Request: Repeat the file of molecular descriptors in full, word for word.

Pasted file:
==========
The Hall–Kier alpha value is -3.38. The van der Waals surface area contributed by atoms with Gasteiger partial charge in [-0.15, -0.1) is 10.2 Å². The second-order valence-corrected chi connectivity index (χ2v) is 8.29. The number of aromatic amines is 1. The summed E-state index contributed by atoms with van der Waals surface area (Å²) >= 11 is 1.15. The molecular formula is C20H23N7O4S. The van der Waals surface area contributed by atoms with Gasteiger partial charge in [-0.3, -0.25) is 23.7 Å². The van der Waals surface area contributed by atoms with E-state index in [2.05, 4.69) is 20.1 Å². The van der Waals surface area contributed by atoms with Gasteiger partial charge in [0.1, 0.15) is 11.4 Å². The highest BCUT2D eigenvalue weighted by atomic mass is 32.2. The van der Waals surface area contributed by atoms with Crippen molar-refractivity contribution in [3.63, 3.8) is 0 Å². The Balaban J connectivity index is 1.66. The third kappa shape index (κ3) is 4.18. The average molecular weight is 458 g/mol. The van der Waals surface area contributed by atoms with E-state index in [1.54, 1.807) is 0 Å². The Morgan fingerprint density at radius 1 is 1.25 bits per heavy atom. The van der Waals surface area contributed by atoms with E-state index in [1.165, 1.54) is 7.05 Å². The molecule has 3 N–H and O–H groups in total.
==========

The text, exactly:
The Hall–Kier alpha value is -3.38. The van der Waals surface area contributed by atoms with Gasteiger partial charge in [-0.15, -0.1) is 10.2 Å². The second-order valence-corrected chi connectivity index (χ2v) is 8.29. The number of aromatic amines is 1. The summed E-state index contributed by atoms with van der Waals surface area (Å²) >= 11 is 1.15. The molecular formula is C20H23N7O4S. The van der Waals surface area contributed by atoms with Gasteiger partial charge in [-0.3, -0.25) is 23.7 Å². The van der Waals surface area contributed by atoms with E-state index in [2.05, 4.69) is 20.1 Å². The van der Waals surface area contributed by atoms with Gasteiger partial charge in [0.1, 0.15) is 11.4 Å². The highest BCUT2D eigenvalue weighted by atomic mass is 32.2. The van der Waals surface area contributed by atoms with Crippen molar-refractivity contribution in [3.63, 3.8) is 0 Å². The Balaban J connectivity index is 1.66. The third kappa shape index (κ3) is 4.18. The average molecular weight is 458 g/mol. The van der Waals surface area contributed by atoms with E-state index in [1.54, 1.807) is 0 Å². The Morgan fingerprint density at radius 1 is 1.25 bits per heavy atom. The van der Waals surface area contributed by atoms with E-state index in [1.165, 1.54) is 7.05 Å². The molecule has 3 N–H and O–H groups in total.